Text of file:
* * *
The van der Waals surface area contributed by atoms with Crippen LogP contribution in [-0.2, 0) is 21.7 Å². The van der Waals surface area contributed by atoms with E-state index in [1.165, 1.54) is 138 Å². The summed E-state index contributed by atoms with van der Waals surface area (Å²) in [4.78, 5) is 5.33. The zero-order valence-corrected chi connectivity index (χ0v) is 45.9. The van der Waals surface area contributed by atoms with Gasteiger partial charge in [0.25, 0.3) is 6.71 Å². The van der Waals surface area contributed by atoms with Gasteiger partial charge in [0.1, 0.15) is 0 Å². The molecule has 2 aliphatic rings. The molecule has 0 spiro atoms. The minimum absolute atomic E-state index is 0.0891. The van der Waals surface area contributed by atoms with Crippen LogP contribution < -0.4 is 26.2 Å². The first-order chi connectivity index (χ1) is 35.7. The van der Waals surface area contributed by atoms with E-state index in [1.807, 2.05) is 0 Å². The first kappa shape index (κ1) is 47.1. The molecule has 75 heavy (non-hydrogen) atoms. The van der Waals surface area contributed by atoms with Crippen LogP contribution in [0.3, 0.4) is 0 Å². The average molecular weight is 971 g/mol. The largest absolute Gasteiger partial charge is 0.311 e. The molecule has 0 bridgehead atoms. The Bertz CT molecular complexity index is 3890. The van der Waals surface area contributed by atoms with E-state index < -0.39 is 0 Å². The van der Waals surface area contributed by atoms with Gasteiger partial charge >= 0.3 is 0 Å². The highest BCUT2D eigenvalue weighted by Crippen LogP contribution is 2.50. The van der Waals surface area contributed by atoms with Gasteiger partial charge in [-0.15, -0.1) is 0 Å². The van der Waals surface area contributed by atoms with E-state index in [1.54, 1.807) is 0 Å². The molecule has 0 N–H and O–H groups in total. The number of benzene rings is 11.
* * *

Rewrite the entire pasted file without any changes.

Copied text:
The van der Waals surface area contributed by atoms with Crippen LogP contribution in [-0.2, 0) is 21.7 Å². The van der Waals surface area contributed by atoms with E-state index in [1.165, 1.54) is 138 Å². The summed E-state index contributed by atoms with van der Waals surface area (Å²) in [4.78, 5) is 5.33. The zero-order valence-corrected chi connectivity index (χ0v) is 45.9. The van der Waals surface area contributed by atoms with Gasteiger partial charge in [0.25, 0.3) is 6.71 Å². The van der Waals surface area contributed by atoms with Gasteiger partial charge in [0.1, 0.15) is 0 Å². The molecule has 2 aliphatic rings. The molecule has 0 spiro atoms. The minimum absolute atomic E-state index is 0.0891. The van der Waals surface area contributed by atoms with Crippen LogP contribution < -0.4 is 26.2 Å². The first-order chi connectivity index (χ1) is 35.7. The van der Waals surface area contributed by atoms with E-state index in [1.807, 2.05) is 0 Å². The first kappa shape index (κ1) is 47.1. The molecule has 75 heavy (non-hydrogen) atoms. The van der Waals surface area contributed by atoms with Crippen LogP contribution in [0.3, 0.4) is 0 Å². The average molecular weight is 971 g/mol. The largest absolute Gasteiger partial charge is 0.311 e. The molecule has 0 bridgehead atoms. The Bertz CT molecular complexity index is 3890. The van der Waals surface area contributed by atoms with E-state index < -0.39 is 0 Å². The van der Waals surface area contributed by atoms with Gasteiger partial charge >= 0.3 is 0 Å². The highest BCUT2D eigenvalue weighted by Crippen LogP contribution is 2.50. The van der Waals surface area contributed by atoms with Gasteiger partial charge in [-0.15, -0.1) is 0 Å². The van der Waals surface area contributed by atoms with E-state index in [1.54, 1.807) is 0 Å². The molecule has 0 N–H and O–H groups in total. The number of benzene rings is 11.